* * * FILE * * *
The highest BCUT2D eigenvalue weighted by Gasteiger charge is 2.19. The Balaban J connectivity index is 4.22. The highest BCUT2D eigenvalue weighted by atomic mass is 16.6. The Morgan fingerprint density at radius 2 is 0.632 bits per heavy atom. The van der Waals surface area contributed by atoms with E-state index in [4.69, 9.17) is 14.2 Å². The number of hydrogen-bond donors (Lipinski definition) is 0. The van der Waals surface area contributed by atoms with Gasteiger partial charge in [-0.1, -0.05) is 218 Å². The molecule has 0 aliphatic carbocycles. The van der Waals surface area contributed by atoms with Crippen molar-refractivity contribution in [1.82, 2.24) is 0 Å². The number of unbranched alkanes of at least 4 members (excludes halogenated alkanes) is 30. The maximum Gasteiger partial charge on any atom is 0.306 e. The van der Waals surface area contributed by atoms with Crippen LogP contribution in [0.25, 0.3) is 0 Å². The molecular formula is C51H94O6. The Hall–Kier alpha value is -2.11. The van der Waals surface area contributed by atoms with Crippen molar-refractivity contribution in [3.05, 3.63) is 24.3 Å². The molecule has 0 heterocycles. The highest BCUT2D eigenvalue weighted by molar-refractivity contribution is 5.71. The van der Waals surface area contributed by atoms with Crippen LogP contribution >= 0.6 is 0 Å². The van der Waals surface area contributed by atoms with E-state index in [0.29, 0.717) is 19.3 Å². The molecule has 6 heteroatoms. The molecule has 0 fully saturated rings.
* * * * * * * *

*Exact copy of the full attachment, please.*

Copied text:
The highest BCUT2D eigenvalue weighted by Gasteiger charge is 2.19. The Balaban J connectivity index is 4.22. The highest BCUT2D eigenvalue weighted by atomic mass is 16.6. The Morgan fingerprint density at radius 2 is 0.632 bits per heavy atom. The van der Waals surface area contributed by atoms with E-state index in [4.69, 9.17) is 14.2 Å². The number of hydrogen-bond donors (Lipinski definition) is 0. The van der Waals surface area contributed by atoms with Gasteiger partial charge in [-0.1, -0.05) is 218 Å². The molecule has 0 aliphatic carbocycles. The van der Waals surface area contributed by atoms with Crippen molar-refractivity contribution in [1.82, 2.24) is 0 Å². The number of unbranched alkanes of at least 4 members (excludes halogenated alkanes) is 30. The maximum Gasteiger partial charge on any atom is 0.306 e. The van der Waals surface area contributed by atoms with Crippen LogP contribution in [0.25, 0.3) is 0 Å². The molecular formula is C51H94O6. The Hall–Kier alpha value is -2.11. The van der Waals surface area contributed by atoms with Crippen molar-refractivity contribution in [3.05, 3.63) is 24.3 Å². The molecule has 0 heterocycles. The highest BCUT2D eigenvalue weighted by molar-refractivity contribution is 5.71. The van der Waals surface area contributed by atoms with Crippen LogP contribution >= 0.6 is 0 Å². The van der Waals surface area contributed by atoms with E-state index in [0.29, 0.717) is 19.3 Å². The molecule has 6 heteroatoms. The molecule has 0 fully saturated rings.